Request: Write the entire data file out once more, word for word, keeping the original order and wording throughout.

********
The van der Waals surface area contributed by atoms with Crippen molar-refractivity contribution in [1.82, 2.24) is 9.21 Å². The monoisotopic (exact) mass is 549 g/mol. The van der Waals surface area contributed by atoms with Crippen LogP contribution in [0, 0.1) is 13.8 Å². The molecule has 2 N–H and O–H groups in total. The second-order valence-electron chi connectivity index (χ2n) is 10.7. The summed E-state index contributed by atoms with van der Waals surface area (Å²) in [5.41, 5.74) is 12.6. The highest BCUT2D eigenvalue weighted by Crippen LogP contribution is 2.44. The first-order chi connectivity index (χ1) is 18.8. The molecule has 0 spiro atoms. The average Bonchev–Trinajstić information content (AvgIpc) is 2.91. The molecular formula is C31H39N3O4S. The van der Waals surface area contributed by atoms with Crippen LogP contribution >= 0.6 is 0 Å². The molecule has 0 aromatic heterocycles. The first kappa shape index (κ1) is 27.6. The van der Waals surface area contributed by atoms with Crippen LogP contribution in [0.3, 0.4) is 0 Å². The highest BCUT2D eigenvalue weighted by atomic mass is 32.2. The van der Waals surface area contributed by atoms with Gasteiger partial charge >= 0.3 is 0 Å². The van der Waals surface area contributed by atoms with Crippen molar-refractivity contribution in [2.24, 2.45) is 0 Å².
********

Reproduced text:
The van der Waals surface area contributed by atoms with Crippen molar-refractivity contribution in [1.82, 2.24) is 9.21 Å². The monoisotopic (exact) mass is 549 g/mol. The van der Waals surface area contributed by atoms with Crippen LogP contribution in [0, 0.1) is 13.8 Å². The molecule has 2 N–H and O–H groups in total. The second-order valence-electron chi connectivity index (χ2n) is 10.7. The summed E-state index contributed by atoms with van der Waals surface area (Å²) in [5.41, 5.74) is 12.6. The highest BCUT2D eigenvalue weighted by Crippen LogP contribution is 2.44. The first-order chi connectivity index (χ1) is 18.8. The molecule has 0 spiro atoms. The average Bonchev–Trinajstić information content (AvgIpc) is 2.91. The molecular formula is C31H39N3O4S. The van der Waals surface area contributed by atoms with Crippen LogP contribution >= 0.6 is 0 Å². The molecule has 0 aromatic heterocycles. The first kappa shape index (κ1) is 27.6. The van der Waals surface area contributed by atoms with Crippen LogP contribution in [0.3, 0.4) is 0 Å². The highest BCUT2D eigenvalue weighted by atomic mass is 32.2. The van der Waals surface area contributed by atoms with Gasteiger partial charge >= 0.3 is 0 Å². The van der Waals surface area contributed by atoms with Crippen molar-refractivity contribution in [2.24, 2.45) is 0 Å².